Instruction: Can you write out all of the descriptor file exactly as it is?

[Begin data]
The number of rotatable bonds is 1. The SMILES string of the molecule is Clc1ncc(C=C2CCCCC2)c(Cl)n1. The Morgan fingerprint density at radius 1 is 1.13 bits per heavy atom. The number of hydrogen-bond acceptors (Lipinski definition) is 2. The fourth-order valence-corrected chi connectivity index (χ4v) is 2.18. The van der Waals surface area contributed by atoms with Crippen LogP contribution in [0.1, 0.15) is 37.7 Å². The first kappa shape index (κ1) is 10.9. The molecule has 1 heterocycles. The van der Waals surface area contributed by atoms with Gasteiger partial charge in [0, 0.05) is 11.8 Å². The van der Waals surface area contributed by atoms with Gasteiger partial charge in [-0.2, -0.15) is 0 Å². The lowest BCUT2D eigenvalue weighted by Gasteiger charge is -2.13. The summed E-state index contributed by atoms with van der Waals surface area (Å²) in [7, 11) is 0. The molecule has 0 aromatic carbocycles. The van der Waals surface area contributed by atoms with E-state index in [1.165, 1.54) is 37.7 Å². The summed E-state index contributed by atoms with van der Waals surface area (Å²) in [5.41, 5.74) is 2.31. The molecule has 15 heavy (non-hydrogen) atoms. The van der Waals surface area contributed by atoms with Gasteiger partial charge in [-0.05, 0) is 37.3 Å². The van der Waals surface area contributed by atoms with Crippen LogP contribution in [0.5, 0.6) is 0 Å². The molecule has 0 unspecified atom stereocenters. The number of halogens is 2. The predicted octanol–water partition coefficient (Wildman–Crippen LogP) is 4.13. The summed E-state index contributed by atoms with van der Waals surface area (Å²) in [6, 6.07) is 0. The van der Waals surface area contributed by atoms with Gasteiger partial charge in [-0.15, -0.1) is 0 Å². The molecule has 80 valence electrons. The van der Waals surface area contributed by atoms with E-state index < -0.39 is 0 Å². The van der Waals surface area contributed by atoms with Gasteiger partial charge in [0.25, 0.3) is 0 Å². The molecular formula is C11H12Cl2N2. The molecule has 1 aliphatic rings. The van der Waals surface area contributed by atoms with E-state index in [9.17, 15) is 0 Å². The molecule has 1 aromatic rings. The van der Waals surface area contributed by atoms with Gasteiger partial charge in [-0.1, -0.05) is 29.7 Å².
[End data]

The number of rotatable bonds is 1. The SMILES string of the molecule is Clc1ncc(C=C2CCCCC2)c(Cl)n1. The Morgan fingerprint density at radius 1 is 1.13 bits per heavy atom. The number of hydrogen-bond acceptors (Lipinski definition) is 2. The fourth-order valence-corrected chi connectivity index (χ4v) is 2.18. The van der Waals surface area contributed by atoms with Crippen LogP contribution in [0.1, 0.15) is 37.7 Å². The first kappa shape index (κ1) is 10.9. The molecule has 1 heterocycles. The van der Waals surface area contributed by atoms with Gasteiger partial charge in [0, 0.05) is 11.8 Å². The van der Waals surface area contributed by atoms with Gasteiger partial charge in [-0.2, -0.15) is 0 Å². The lowest BCUT2D eigenvalue weighted by Gasteiger charge is -2.13. The summed E-state index contributed by atoms with van der Waals surface area (Å²) in [7, 11) is 0. The molecule has 0 aromatic carbocycles. The van der Waals surface area contributed by atoms with E-state index in [1.165, 1.54) is 37.7 Å². The summed E-state index contributed by atoms with van der Waals surface area (Å²) in [5.41, 5.74) is 2.31. The molecule has 15 heavy (non-hydrogen) atoms. The van der Waals surface area contributed by atoms with Gasteiger partial charge in [-0.05, 0) is 37.3 Å². The van der Waals surface area contributed by atoms with Crippen LogP contribution in [0.5, 0.6) is 0 Å². The molecule has 0 unspecified atom stereocenters. The number of halogens is 2. The predicted octanol–water partition coefficient (Wildman–Crippen LogP) is 4.13. The summed E-state index contributed by atoms with van der Waals surface area (Å²) in [6, 6.07) is 0. The van der Waals surface area contributed by atoms with Gasteiger partial charge in [-0.15, -0.1) is 0 Å². The molecule has 80 valence electrons. The van der Waals surface area contributed by atoms with E-state index < -0.39 is 0 Å². The van der Waals surface area contributed by atoms with Gasteiger partial charge in [0.25, 0.3) is 0 Å². The molecular formula is C11H12Cl2N2. The molecule has 1 aliphatic rings. The van der Waals surface area contributed by atoms with E-state index in [9.17, 15) is 0 Å². The molecule has 1 aromatic rings. The van der Waals surface area contributed by atoms with Gasteiger partial charge in [-0.1, -0.05) is 29.7 Å².